JAY, Maine (AP) – Across the United States, families face winter with dread as energy costs rise and fuel supplies tighten.
The Department of Energy is predicting steep increases in home heating prices compared to last winter, and some are worried whether heating assistance programs will be able to make up the difference for struggling families. The situation is even more bleak in Europewith Russia’s continued curbs on natural gas pushing up prices and causing painful shortages.
In Maine, Aaron Raymo saw the writing on the wall and began stocking up on heating oil in 5-gallon increments over the summer as costs crept up. He filled a container with heating oil as he could afford it, usually on paydays, and used a heating assistance program to top up his 275-gallon oil tank with the arrival of colder weather.
His family is trying to avoid being forced into a difficult decision – choosing between food or heating their home.
“It’s a tough one,” he said. “What will you choose for food, or what amount of fuel oil will you choose to keep warm?”
A number of factors are converging to create a bleak situation: global energy consumption has increased since the start of the pandemic, and supply barely kept pace until the war in Ukraine reduced supplies further.
The National Energy Assistance Directors Association says energy costs will be the highest in more than a decade this winter.
The Department of Energy projects that heating bills will rise 28% this winter for those who rely on natural gas, which is used by nearly half of American households for heat. Fuel oil is expected to be 27% higher and electricity 10% higher, the agency said.
That comes on the heels of inflation rates accelerating last month, when consumer prices rose 6.6%the fastest such pace in four decades.
The pain will be especially acute in New England, which relies heavily on heating oil to keep homes warm. It is expected to cost more than $2,300 to heat a typical home with heating oil this winter, the energy department said.
Across the country, some utilities are calling for a moratorium on winter shutdowns, and members of Congress have already added $1 billion in heating subsidies. But there will be fewer federal dollars than last year, when pandemic aid poured in.
In Jay, where Raymo lives with his partner, Lucinda Tyler, and his 8-year-old son, residents were already preparing for the worst before the local paper mill announced it would close, putting more than 200 people out of work. It has the potential to wreak havoc on the city’s budget and cause higher property taxes that will further eat into residents’ budgets.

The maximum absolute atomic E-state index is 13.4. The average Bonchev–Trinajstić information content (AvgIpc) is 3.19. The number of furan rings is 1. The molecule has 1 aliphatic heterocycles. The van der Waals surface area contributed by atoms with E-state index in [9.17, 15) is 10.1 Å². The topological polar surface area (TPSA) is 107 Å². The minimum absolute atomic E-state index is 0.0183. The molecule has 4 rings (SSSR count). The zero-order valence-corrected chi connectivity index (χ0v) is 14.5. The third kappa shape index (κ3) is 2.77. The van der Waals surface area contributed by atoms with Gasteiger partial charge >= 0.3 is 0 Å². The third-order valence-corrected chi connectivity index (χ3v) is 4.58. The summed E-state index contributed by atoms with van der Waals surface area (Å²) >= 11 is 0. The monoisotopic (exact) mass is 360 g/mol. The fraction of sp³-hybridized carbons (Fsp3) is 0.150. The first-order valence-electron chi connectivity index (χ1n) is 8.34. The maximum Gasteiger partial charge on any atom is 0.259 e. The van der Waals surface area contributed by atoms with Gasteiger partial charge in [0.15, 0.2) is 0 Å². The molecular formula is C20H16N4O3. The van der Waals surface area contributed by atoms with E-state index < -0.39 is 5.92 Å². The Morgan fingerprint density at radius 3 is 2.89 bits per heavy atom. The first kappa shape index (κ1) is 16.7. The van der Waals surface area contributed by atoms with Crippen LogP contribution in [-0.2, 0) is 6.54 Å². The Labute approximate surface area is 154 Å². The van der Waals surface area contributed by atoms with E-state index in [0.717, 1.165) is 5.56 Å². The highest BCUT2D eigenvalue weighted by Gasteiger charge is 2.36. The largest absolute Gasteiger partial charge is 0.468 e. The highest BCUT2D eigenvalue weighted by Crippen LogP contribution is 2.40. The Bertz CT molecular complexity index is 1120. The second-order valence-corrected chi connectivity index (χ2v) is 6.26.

Both Raymo and Tyler work full-time jobs. He works as many as 70 or 80 hours a week in an orthopedic office, and she works from home in shareholder services for a financial firm. They don’t qualify for much help, even as they scrape by to keep up with repairs, buy gas and put food on the table — and heat their 100-year-old home in a state known for bitterly cold weather.
“We work significant hours, but it seems like it’s not enough,” said Tyler, who wept with relief when she found out they qualified for even a modest amount of heating assistance.
Last month, Congress added $1 billion in funding to the Low Income Home Energy Assistance Program, bringing the total to at least $4.8 billion and making additional heating aid available for the start of the winter season.
The third-warmest summer on record has already strained LIHEAP funding, “so I’m glad we were able to secure these new resources before the cold of winter sets in,” said Senate Appropriations Committee Chairman Patrick Leahy, a Democrat from Vermont.
But that level represents an overall reduction from last year, when federal pandemic aid pushed the total energy aid package to over $8 billion.
Some seek help who have never done it before. In Auburn, Maine, 72-year-old Mario Zullo said he worked his whole life and never asked for help until last year, when he received heat aid last year. The program helped upgrade his warm-up.
“It came to us at a time when we needed it the most,” Zullo said.
Mark Wolfe, executive director of NEADA, said he fears the federally funded program won’t be enough because of high energy costs and continued volatility in energy markets. It can be even worse if the winter is particularly cold, he said.
“The crisis is coming,” he said. “There’s a lot of uncertainty and factors at play that could drive these prices higher.”
In Maine, the state has the nation’s oldest population and is the most dependent on heating oil, creating a double whammy.
“People are scared. They’re worried. They’re frustrated,” said Lisa McGee, who coordinates the heat assistance program for Community Concepts Inc. in Lewiston, Maine. “There’s more anxiety this year.”
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